Oldest ever methane-cycling microfossils discovered

A blue background with black splodges
Optical microscope image of the filamentous microfossils. Credit: B. Cavalazzi
A landscape with small hills
Image of the locality of the study area in the Barberton Greenstone Belt in South Africa. Credit: A. Hofmann

Researchers have discovered the fossilised remains of 3.4-billion-year-old methane-cycling microbes that lived in a hydrothermal system beneath the ancient seafloor – the oldest microfossils of this type found to date.

According to the study, published in Science Advances, these microfossils provide evidence that this type of life can survive in extreme volcanic environments – maybe even Mars.

“We found exceptionally well-preserved evidence of fossilised microbes that appear to have flourished along the walls of cavities created by warm water from hydrothermal systems a few metres below the seafloor,” says Barbara Cavalazzi of the University of Bologna, Italy, and the University of Johannesburg, South Africa, who led the study.

“Sub-surface habitats, heated by volcanic activity, are likely to have hosted some of Earth’s earliest microbial ecosystems and this is the oldest example that we have found to date.”

Read more: Living fossil discovered below Earth’s surface

A rck with a hammer next toit. The rock is light and dark grey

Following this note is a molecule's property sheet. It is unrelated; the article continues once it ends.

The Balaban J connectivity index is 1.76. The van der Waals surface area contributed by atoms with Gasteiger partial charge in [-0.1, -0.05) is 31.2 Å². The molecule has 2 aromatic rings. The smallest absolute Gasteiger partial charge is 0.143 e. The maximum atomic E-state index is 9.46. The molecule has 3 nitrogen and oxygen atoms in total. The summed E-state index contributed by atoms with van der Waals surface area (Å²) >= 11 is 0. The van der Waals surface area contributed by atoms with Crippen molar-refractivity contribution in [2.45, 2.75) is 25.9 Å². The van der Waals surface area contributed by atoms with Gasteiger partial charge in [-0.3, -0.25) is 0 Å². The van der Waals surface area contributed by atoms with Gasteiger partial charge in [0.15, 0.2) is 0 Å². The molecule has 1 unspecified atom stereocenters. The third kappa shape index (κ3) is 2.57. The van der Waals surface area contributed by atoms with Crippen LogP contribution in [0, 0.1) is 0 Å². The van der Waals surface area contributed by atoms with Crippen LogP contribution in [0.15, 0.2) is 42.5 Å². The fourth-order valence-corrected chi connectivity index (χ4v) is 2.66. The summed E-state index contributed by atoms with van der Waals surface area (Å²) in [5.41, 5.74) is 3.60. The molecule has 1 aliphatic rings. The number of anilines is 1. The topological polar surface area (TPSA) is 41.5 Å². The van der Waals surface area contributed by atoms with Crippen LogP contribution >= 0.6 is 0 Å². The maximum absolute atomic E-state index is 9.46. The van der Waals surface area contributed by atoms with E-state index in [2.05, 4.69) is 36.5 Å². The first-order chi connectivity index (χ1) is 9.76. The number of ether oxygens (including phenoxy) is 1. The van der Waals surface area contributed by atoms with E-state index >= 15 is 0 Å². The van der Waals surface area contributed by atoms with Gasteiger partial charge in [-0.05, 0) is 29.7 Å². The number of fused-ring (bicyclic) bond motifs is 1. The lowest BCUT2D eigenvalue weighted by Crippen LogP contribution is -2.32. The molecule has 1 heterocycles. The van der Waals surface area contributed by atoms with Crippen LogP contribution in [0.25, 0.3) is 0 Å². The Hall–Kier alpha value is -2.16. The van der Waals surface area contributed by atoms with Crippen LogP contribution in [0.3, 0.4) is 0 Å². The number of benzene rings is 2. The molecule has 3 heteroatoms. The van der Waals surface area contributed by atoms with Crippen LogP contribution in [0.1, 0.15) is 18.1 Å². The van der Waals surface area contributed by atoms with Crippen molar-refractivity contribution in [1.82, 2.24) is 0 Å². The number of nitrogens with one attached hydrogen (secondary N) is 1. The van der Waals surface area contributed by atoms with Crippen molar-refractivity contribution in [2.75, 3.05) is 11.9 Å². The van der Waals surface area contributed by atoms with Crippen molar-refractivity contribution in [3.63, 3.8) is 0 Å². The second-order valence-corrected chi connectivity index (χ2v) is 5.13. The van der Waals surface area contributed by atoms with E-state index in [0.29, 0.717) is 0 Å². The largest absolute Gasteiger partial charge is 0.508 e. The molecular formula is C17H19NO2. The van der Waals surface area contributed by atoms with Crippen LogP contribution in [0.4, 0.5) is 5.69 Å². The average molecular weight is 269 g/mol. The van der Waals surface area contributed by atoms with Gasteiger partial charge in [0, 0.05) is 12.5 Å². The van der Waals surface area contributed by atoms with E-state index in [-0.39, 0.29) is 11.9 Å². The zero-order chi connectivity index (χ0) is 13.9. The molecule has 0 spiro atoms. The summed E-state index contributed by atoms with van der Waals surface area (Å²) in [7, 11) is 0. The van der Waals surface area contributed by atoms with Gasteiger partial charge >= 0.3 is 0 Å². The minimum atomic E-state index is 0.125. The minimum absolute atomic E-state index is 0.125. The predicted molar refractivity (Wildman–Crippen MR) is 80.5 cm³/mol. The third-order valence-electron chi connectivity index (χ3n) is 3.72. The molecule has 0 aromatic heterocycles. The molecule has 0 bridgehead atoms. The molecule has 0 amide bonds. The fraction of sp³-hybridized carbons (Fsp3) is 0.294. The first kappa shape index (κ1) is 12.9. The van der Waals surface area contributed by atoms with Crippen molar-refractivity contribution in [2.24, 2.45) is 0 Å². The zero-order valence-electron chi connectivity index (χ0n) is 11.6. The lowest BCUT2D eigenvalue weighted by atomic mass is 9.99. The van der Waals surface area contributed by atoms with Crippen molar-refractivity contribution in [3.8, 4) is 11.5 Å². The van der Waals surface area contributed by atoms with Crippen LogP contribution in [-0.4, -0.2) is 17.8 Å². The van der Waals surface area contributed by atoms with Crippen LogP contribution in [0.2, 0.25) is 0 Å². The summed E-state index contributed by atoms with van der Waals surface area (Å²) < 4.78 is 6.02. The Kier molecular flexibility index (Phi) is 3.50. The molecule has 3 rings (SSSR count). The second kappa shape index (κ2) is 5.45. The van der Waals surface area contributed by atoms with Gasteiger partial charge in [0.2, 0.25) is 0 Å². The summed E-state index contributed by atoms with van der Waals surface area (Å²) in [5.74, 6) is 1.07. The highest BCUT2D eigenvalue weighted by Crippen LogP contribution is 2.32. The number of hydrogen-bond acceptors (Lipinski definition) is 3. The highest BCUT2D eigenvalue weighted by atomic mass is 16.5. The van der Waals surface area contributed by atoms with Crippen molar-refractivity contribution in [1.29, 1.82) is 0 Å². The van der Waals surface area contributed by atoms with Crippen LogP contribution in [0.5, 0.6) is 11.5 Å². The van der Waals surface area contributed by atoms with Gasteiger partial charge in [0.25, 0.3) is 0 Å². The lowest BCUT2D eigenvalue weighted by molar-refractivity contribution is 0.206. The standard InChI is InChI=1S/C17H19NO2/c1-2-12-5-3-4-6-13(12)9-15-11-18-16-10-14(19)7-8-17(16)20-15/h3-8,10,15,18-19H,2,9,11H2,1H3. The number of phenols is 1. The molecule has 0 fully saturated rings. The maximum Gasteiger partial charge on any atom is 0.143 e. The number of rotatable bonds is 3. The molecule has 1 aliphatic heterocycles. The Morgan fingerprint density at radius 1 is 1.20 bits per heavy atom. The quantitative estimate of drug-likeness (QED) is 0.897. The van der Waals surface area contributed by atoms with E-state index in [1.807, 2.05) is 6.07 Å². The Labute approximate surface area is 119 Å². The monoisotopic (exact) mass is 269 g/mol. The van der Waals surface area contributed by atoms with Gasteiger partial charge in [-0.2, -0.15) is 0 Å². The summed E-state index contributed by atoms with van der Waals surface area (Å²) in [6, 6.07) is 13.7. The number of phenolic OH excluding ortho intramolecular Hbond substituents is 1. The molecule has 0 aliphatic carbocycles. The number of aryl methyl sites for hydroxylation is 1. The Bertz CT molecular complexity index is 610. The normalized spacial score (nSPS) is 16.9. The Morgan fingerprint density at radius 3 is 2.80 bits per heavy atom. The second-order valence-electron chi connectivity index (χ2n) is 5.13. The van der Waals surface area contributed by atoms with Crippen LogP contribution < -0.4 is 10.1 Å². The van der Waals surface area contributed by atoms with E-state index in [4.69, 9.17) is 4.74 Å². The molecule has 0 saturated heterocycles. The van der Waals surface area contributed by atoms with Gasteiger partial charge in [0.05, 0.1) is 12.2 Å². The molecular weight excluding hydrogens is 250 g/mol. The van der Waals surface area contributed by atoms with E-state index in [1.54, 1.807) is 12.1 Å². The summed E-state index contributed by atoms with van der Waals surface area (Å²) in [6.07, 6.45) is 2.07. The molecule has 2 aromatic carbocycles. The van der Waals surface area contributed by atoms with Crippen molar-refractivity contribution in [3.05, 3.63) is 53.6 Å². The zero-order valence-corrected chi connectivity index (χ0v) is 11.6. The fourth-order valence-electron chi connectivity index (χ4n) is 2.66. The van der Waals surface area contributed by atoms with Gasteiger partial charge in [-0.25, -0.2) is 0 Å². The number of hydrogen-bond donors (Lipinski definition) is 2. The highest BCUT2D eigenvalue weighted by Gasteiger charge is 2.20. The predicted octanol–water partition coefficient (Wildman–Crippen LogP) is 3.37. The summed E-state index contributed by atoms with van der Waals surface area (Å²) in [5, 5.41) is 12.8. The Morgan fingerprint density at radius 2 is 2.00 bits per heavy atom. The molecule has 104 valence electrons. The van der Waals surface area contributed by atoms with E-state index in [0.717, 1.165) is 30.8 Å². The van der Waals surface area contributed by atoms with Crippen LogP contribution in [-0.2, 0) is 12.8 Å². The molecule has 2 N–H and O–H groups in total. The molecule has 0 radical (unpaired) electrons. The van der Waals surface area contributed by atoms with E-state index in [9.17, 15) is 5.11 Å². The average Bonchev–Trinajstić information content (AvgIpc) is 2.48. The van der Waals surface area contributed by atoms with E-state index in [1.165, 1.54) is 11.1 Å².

Image of the outcrop from which the rock sample was taken in the Barberton Greenstone Belt in South Africa. Credit: Cavalazzi et al.

The researchers analysed microfossils from two thin layers within a rock collected from the Barberton Greenstone Belt in South Africa’s east.

The microfossils had a carbon-rich outer sheath with a distinct core, much like a cell membrane or wall, and chemical analysis showed that they contained most of the major elements needed for life. There was evidence of a primordial metabolism that was somewhat like modern microbes called Archaea prokaryotes, which live without oxygen and “breathe” methane instead.

“Although we know that Archaea prokaryotes can be fossilised, we have extremely limited direct examples. Our findings could extend the record of Archaea fossils for the first time into the era when life first emerged on Earth,” says Cavalazzi.

“As we also find similar environments on Mars, the study also has implications for astrobiology and the chances of finding life beyond Earth.”

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